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Specific Speed Performance Effects

by Mark R. Anderson on Jan 18, 2019 10:35:00 AM

In my last blog, Specific Speed Demystified, I covered the mathematical definition of specific speed and how it relates to flow and work coefficient. The concept of specific speed has been a guiding principle for radial turbomachinery design for many years. Use of specific speed has been most heavily emphasized by Balje in his famous textbook and early publications.  In these works, he laid out several graphs that are still widely used today. 

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Specific Speed Demystified

by Mark R. Anderson on Jan 11, 2019 9:40:00 AM

In my blog Flow Coefficient and Work Coefficient, I outlined the basic concept behind the flow and work coefficient. These nondimensional parameters are widely used to characterize axial and radial turbomachinery. Another widely used parameter for radial design is “specific speed”. For something with such a finite name, specific speed is perhaps the most mysterious and non-intuitive parameter in all of turbomachinery. In this blog, I'll lay the ground work for understanding specific speed.

Flank Milling - How Hard Can It Be?

by Peter Klein on Jan 4, 2019 10:11:00 AM

 When designing compressors, engineers often use ruled-surface blades with the goal of making a shape that’s easily manufactured on a 5-axis machine.  Theses blades can be quickly machined in one pass by aligning the side of a cutting tool to the rulings. This process is often referred to as “flank milling.”  The alternative is to make many passes with the tool tip, a process known as “point milling”. For the right application, flank milling is often favored for shorter cutting times and better surface quality, but there are some caveats.

Engineering Resolutions for 2019

by Francis A. Di Bella, P.E. on Dec 28, 2018 10:15:00 AM

I am an engineer and teacher, so as the year draws to a close, I like to look back on memorable events where an engineering activity went, or almost went, awry. Luckily all were caught in the nick of time.  Once the problem was adverted, my engineer’s sense of humor kicked in, and the result is the list below.  Hopefully, some of these lessons learned, or learnt, as my colleague Kevin would say, will serve as examples of what to be watchful for in the new year.

Do You Design Turbomachinery with a Pocketknife or a Sushi Knife?

by Thiago Ebel on Dec 21, 2018 9:47:00 AM

Years ago, I got a pocketknife as a gift, and I absolutely loved it, still do. It came in handy during my college years, when I was really into camping and trekking. As the years went by, it stayed relevant to my new interests, such as motorcycle trips and surfing. It has helped me open cans, remove sea urchin spurs, and install shelves in my apartment. It has also saved me time and money on several occasions by fixing my bike. It is incredible how tightening some screws and pulling some wires can save towing costs – and a sunny day.

The Wright Stuff for Turbomachinery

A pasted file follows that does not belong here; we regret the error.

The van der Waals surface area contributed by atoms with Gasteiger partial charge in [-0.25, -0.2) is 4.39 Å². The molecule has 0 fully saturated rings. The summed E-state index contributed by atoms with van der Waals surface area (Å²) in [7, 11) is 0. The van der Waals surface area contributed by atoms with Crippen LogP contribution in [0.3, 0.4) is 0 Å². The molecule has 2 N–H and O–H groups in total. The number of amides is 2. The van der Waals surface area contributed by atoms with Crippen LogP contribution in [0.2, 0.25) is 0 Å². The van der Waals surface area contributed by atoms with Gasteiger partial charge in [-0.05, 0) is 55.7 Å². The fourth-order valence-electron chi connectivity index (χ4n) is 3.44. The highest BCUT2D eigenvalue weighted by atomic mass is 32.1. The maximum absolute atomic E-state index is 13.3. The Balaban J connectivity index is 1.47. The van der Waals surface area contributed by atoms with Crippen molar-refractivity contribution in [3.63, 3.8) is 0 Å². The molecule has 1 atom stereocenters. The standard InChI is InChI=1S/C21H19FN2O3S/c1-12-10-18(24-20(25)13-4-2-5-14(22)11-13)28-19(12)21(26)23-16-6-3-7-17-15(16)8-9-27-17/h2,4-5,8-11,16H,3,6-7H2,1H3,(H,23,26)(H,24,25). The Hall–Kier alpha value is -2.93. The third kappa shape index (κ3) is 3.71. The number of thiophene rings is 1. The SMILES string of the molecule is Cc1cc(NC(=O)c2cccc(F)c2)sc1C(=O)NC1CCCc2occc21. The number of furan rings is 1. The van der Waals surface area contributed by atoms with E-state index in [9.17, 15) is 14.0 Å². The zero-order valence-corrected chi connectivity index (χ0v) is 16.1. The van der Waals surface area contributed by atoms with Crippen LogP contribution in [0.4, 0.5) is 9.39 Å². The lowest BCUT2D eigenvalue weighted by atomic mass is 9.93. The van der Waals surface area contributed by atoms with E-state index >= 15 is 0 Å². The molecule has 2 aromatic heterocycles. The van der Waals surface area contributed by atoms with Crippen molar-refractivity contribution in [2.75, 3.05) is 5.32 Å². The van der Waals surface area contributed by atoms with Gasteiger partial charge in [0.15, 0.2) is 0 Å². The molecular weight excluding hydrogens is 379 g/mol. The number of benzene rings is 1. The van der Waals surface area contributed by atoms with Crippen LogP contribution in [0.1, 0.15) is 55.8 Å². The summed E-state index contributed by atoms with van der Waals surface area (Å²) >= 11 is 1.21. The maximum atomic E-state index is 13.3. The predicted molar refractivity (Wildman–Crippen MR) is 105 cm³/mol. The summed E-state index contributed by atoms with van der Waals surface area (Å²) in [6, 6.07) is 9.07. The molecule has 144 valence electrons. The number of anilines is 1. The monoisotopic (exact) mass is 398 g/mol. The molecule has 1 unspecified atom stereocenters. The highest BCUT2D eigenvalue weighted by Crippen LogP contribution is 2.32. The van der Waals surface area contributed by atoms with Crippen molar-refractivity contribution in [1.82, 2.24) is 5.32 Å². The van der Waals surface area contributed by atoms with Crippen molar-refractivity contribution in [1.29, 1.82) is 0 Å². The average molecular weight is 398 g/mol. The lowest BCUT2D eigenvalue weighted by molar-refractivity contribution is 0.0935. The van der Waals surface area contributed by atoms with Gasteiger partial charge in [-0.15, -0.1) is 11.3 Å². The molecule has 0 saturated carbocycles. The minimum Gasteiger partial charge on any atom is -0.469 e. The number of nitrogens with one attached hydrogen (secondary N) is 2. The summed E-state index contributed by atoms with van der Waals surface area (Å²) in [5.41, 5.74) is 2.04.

by Dr. David Schowalter on Dec 14, 2018 9:17:41 AM

As an engineer, you probably have at least some familiarity with the story of how two bicycle mechanics, named Orville and Wilbur Wright, invented controlled-powered flying machines at Kitty Hawk, NC. While I knew the basic story, I learned a lot more reading David McCullough’s book “The Wright Brothers,” which, I highly recommend. I could not help but make the connections to what we, in the turbomachinery industry, owe to these dedicated and industrious brothers. Their groundbreaking flight, pictured below, on December 17, 1903,  is often cited as the birth of modern aviation.

Reverse Engineering - Going from Part to Art

by Sharon Wight on Dec 7, 2018 9:12:37 AM

Have you ever needed to know the exact geometry of a compressor that has been running for years in your process plant? Perhaps you need to analyze how it would perform if the process fluid had to be changed to meet new government regulations. Or maybe there has been damage to the impeller and a complete mechanical analysis is required before a new one can be put into service. Eventually, everything, even well-designed turbomachinery, needs to be replaced or upgraded.

Radial Compressor Geometry Primer - Video Blog

by Mark R. Anderson on Nov 30, 2018 10:01:00 AM

Below is a 4 minute video blog from Mark Anderson, Concepts NREC's Chief Technology Officer, on the geometry of radial compressors. In it, he details the various parts of the compressor wheel, including the inducer, splitters, backsweep, etc. He also looks at open and closed (shrouded) impellers and the pros and cons of each design.

 

Click on the image below to launch the full-size video.

20 Great Gifts for Engineers from $10 to $2 Million

by Barbara Shea on Nov 23, 2018 9:28:00 AM

Gifts for Engineers can usually be segmented into a few categories: Things you have to put together, science fiction, gaming, new technology, and witty phrases printed on stuff. A Google search of the term "Best Gifts for Engineers" will quickly validate this claim.

Site Selection for Low- and No-Head Hydroelectric Pilot Plants

by Andrew Provo on Nov 15, 2018 2:42:37 PM

According to the 2014 Oak Ridge National Laboratory study on untapped hydro-power potential, there is nearly 65 GW of untapped power in America’s waterways. The vast majority of this power remains undeveloped for many reasons, both environmental and commercial. One major impediment to the realization of this potential is the significant infrastructure required to install a conventional hydroelectric facility. The commercial and environmental cost of dam construction often makes the development of small-scale (50 kW–500 kW) hydroelectric installations untenable.

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